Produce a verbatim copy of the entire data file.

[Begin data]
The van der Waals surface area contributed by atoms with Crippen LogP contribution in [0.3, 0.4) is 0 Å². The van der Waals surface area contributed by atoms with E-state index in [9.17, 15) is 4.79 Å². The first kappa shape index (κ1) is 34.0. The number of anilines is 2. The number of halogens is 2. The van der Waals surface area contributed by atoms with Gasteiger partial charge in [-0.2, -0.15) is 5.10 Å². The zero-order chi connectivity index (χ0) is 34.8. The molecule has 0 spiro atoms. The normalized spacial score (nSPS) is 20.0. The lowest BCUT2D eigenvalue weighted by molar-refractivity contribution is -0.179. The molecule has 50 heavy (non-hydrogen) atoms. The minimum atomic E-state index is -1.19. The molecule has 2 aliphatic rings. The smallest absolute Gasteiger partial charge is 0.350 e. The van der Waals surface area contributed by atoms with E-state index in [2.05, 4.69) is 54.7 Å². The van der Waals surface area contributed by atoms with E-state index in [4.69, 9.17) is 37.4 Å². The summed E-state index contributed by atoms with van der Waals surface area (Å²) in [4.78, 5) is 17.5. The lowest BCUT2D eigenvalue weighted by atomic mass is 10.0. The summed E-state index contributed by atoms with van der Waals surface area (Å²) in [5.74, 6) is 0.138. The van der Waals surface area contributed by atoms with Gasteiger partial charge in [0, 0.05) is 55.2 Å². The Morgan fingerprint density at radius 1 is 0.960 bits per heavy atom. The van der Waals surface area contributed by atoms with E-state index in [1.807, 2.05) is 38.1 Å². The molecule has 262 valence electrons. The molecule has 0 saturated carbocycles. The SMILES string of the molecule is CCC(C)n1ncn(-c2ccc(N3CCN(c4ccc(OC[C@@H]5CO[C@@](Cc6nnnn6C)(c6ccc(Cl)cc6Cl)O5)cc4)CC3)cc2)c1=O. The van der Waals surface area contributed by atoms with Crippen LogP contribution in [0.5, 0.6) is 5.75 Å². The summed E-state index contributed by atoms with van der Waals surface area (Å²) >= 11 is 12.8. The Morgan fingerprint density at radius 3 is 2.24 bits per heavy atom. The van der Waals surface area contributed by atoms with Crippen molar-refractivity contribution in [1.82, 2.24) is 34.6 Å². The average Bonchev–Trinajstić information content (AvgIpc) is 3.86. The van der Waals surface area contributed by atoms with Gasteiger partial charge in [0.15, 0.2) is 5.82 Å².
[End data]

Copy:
The van der Waals surface area contributed by atoms with Crippen LogP contribution in [0.3, 0.4) is 0 Å². The van der Waals surface area contributed by atoms with E-state index in [9.17, 15) is 4.79 Å². The first kappa shape index (κ1) is 34.0. The number of anilines is 2. The number of halogens is 2. The van der Waals surface area contributed by atoms with Gasteiger partial charge in [-0.2, -0.15) is 5.10 Å². The zero-order chi connectivity index (χ0) is 34.8. The molecule has 0 spiro atoms. The normalized spacial score (nSPS) is 20.0. The lowest BCUT2D eigenvalue weighted by molar-refractivity contribution is -0.179. The molecule has 50 heavy (non-hydrogen) atoms. The minimum atomic E-state index is -1.19. The molecule has 2 aliphatic rings. The smallest absolute Gasteiger partial charge is 0.350 e. The van der Waals surface area contributed by atoms with E-state index in [2.05, 4.69) is 54.7 Å². The van der Waals surface area contributed by atoms with E-state index in [4.69, 9.17) is 37.4 Å². The summed E-state index contributed by atoms with van der Waals surface area (Å²) in [4.78, 5) is 17.5. The lowest BCUT2D eigenvalue weighted by atomic mass is 10.0. The summed E-state index contributed by atoms with van der Waals surface area (Å²) in [5.74, 6) is 0.138. The van der Waals surface area contributed by atoms with Gasteiger partial charge in [0, 0.05) is 55.2 Å². The Morgan fingerprint density at radius 1 is 0.960 bits per heavy atom. The van der Waals surface area contributed by atoms with E-state index in [1.807, 2.05) is 38.1 Å². The molecule has 262 valence electrons. The molecule has 0 saturated carbocycles. The SMILES string of the molecule is CCC(C)n1ncn(-c2ccc(N3CCN(c4ccc(OC[C@@H]5CO[C@@](Cc6nnnn6C)(c6ccc(Cl)cc6Cl)O5)cc4)CC3)cc2)c1=O. The van der Waals surface area contributed by atoms with Crippen LogP contribution in [0.5, 0.6) is 5.75 Å². The summed E-state index contributed by atoms with van der Waals surface area (Å²) >= 11 is 12.8. The Morgan fingerprint density at radius 3 is 2.24 bits per heavy atom. The van der Waals surface area contributed by atoms with Crippen molar-refractivity contribution in [1.82, 2.24) is 34.6 Å². The average Bonchev–Trinajstić information content (AvgIpc) is 3.86. The van der Waals surface area contributed by atoms with Gasteiger partial charge in [0.15, 0.2) is 5.82 Å².